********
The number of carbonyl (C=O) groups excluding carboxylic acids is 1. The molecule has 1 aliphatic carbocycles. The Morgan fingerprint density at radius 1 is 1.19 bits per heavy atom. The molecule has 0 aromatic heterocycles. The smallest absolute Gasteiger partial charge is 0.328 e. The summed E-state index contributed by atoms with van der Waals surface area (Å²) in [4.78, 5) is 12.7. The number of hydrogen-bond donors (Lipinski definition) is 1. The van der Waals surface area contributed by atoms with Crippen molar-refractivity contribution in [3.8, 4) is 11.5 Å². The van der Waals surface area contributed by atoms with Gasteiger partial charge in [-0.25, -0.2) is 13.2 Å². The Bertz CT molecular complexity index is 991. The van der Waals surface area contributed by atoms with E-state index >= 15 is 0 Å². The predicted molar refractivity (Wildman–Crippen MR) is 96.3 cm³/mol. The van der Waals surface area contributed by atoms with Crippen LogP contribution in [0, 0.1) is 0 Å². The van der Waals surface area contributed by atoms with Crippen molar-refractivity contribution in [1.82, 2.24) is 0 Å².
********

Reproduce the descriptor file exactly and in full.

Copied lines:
The number of carbonyl (C=O) groups excluding carboxylic acids is 1. The molecule has 1 aliphatic carbocycles. The Morgan fingerprint density at radius 1 is 1.19 bits per heavy atom. The molecule has 0 aromatic heterocycles. The smallest absolute Gasteiger partial charge is 0.328 e. The summed E-state index contributed by atoms with van der Waals surface area (Å²) in [4.78, 5) is 12.7. The number of hydrogen-bond donors (Lipinski definition) is 1. The van der Waals surface area contributed by atoms with Crippen molar-refractivity contribution in [3.8, 4) is 11.5 Å². The van der Waals surface area contributed by atoms with Gasteiger partial charge in [-0.25, -0.2) is 13.2 Å². The Bertz CT molecular complexity index is 991. The van der Waals surface area contributed by atoms with E-state index >= 15 is 0 Å². The predicted molar refractivity (Wildman–Crippen MR) is 96.3 cm³/mol. The van der Waals surface area contributed by atoms with Crippen LogP contribution in [0, 0.1) is 0 Å². The van der Waals surface area contributed by atoms with Crippen molar-refractivity contribution in [1.82, 2.24) is 0 Å².